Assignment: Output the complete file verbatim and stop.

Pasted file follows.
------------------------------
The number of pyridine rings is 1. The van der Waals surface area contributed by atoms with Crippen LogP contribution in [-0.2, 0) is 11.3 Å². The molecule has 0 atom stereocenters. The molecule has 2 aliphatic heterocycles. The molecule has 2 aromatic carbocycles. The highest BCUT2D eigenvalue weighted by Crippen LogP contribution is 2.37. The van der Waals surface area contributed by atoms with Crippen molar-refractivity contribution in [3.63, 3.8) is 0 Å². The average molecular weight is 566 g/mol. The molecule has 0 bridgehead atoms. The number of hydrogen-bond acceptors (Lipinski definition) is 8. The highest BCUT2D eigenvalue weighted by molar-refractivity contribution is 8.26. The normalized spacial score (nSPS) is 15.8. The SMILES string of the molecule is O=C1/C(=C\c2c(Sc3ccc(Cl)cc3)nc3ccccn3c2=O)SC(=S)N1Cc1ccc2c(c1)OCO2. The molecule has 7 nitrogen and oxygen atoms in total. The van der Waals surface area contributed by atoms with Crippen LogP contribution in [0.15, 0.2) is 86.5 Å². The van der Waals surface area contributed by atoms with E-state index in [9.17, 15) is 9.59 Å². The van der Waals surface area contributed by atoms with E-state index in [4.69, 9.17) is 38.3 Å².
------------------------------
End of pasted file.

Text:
The number of pyridine rings is 1. The van der Waals surface area contributed by atoms with Crippen LogP contribution in [-0.2, 0) is 11.3 Å². The molecule has 0 atom stereocenters. The molecule has 2 aliphatic heterocycles. The molecule has 2 aromatic carbocycles. The highest BCUT2D eigenvalue weighted by Crippen LogP contribution is 2.37. The van der Waals surface area contributed by atoms with Crippen molar-refractivity contribution in [3.63, 3.8) is 0 Å². The average molecular weight is 566 g/mol. The molecule has 0 bridgehead atoms. The number of hydrogen-bond acceptors (Lipinski definition) is 8. The highest BCUT2D eigenvalue weighted by molar-refractivity contribution is 8.26. The normalized spacial score (nSPS) is 15.8. The SMILES string of the molecule is O=C1/C(=C\c2c(Sc3ccc(Cl)cc3)nc3ccccn3c2=O)SC(=S)N1Cc1ccc2c(c1)OCO2. The molecule has 7 nitrogen and oxygen atoms in total. The van der Waals surface area contributed by atoms with Crippen LogP contribution in [0.15, 0.2) is 86.5 Å². The van der Waals surface area contributed by atoms with E-state index in [9.17, 15) is 9.59 Å². The van der Waals surface area contributed by atoms with E-state index in [4.69, 9.17) is 38.3 Å².